Today I will be honored for 20 years of service to my company. It’s an odd feeling. I don’t think there will be a gold watch, which is good because I don’t really wear gold. When I add up all the compensation I have received, it seems like a lot. But they got 20 years of my life (so far) in return, or at least a goodly portion of those years’ waking hours (and some sleepless nights).
When I started my career, I thought I wanted to be a university professor. Then I discovered that’s like wanting to be a rock star – beyond the commonplace thing called “talent”, one must also be in the right place, at the right time, have a lot of luck, and know people who can help (and want to help). Not to mention money. I had none of that. I remember distinctly – every PhD program or M.A. level instructor position I looked at had the standard late 1990s attempt at diversification remedy built in: “Women and minority candidates are strongly encouraged to apply.” And I understood that, because faculties were (and are) heavily weighted with the white men who used to get pretty much all the plum jobs. So that didn’t happen.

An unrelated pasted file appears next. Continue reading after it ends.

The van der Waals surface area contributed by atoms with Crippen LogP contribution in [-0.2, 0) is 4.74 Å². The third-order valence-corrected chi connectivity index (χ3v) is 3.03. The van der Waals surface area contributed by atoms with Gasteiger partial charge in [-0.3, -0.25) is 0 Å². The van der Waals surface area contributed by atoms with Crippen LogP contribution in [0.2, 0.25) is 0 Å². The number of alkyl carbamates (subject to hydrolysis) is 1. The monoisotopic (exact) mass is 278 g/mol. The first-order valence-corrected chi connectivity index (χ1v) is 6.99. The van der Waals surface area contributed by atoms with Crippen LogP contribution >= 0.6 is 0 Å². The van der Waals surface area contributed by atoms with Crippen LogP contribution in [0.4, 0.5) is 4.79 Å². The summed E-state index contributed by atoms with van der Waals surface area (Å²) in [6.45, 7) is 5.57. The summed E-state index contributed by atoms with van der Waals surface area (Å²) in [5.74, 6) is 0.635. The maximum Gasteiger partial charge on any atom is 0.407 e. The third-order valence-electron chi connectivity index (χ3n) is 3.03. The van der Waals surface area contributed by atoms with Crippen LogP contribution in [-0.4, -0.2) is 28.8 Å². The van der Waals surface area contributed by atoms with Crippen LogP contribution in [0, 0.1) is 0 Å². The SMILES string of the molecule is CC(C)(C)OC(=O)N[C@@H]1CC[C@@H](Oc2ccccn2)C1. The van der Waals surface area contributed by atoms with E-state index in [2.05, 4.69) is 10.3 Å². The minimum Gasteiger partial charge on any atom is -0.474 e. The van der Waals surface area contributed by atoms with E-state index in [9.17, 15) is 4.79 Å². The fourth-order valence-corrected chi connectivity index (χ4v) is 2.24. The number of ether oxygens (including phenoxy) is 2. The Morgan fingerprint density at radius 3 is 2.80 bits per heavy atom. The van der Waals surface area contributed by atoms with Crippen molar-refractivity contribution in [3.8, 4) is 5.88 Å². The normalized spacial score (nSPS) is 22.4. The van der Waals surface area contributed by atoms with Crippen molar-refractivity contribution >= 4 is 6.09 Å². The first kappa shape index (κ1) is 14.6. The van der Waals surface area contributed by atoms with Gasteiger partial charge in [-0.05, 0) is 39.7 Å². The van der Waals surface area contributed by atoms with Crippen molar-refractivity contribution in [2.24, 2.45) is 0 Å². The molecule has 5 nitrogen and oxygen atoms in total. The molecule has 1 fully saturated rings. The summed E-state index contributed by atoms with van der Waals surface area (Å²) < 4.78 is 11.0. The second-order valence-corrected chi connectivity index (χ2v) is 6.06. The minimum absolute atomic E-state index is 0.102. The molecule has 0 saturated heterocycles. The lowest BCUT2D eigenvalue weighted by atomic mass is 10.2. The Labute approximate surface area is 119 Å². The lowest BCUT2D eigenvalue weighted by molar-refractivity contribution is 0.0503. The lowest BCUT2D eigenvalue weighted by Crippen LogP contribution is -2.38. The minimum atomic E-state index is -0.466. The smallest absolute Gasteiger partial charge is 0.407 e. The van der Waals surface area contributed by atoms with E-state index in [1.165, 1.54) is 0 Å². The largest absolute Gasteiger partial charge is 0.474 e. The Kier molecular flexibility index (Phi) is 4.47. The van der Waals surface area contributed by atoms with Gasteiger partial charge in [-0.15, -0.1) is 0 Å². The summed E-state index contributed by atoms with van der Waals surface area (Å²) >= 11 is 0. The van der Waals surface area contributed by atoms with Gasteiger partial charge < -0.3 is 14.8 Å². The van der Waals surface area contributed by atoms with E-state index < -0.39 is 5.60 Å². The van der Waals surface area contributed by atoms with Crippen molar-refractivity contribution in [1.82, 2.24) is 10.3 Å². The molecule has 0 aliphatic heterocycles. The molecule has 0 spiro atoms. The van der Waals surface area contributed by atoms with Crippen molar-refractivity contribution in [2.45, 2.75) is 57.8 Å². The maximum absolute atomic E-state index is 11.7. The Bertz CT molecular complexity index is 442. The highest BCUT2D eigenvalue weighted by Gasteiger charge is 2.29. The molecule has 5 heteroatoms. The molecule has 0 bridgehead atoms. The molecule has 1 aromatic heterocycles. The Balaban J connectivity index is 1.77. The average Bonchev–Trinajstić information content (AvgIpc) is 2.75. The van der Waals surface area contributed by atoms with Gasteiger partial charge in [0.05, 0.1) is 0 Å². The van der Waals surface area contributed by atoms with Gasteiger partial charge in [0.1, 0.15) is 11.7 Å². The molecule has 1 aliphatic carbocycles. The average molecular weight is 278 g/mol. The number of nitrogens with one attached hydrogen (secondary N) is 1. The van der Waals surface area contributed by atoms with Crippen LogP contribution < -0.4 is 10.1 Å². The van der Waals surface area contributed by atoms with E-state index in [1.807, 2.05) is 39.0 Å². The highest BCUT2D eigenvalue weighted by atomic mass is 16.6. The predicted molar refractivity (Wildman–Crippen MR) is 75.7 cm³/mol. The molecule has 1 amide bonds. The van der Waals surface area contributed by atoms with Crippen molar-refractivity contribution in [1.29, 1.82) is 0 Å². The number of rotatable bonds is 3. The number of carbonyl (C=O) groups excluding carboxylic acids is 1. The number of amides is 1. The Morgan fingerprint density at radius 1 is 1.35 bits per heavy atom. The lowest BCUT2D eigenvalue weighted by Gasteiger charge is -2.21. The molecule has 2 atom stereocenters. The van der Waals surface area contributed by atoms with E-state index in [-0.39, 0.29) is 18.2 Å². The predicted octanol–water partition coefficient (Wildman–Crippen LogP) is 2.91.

I’m not bitter – I enjoyed teaching at UNO as a graduate student, and I’ve been an adjunct and might be again. But when I see what’s happening to higher education in the 2000s, I feel relief that I’m not locked into a paranoid system that now seems to be largely a crucible of political warfare and mutual suspicion. Accommodations, intellectual rigor, and safe spaces do battle with right-wing insurgents who want to “target” liberal “indoctrination” (and individual professors) at the university, while a majority of one political party now believes higher education does more to harm the country than help it. Seriously. They believe this.
So I just do what I know how to do, try not to complain too much, and show up every day (or at least the vast majority of days). It’s been a good policy. I am at peace.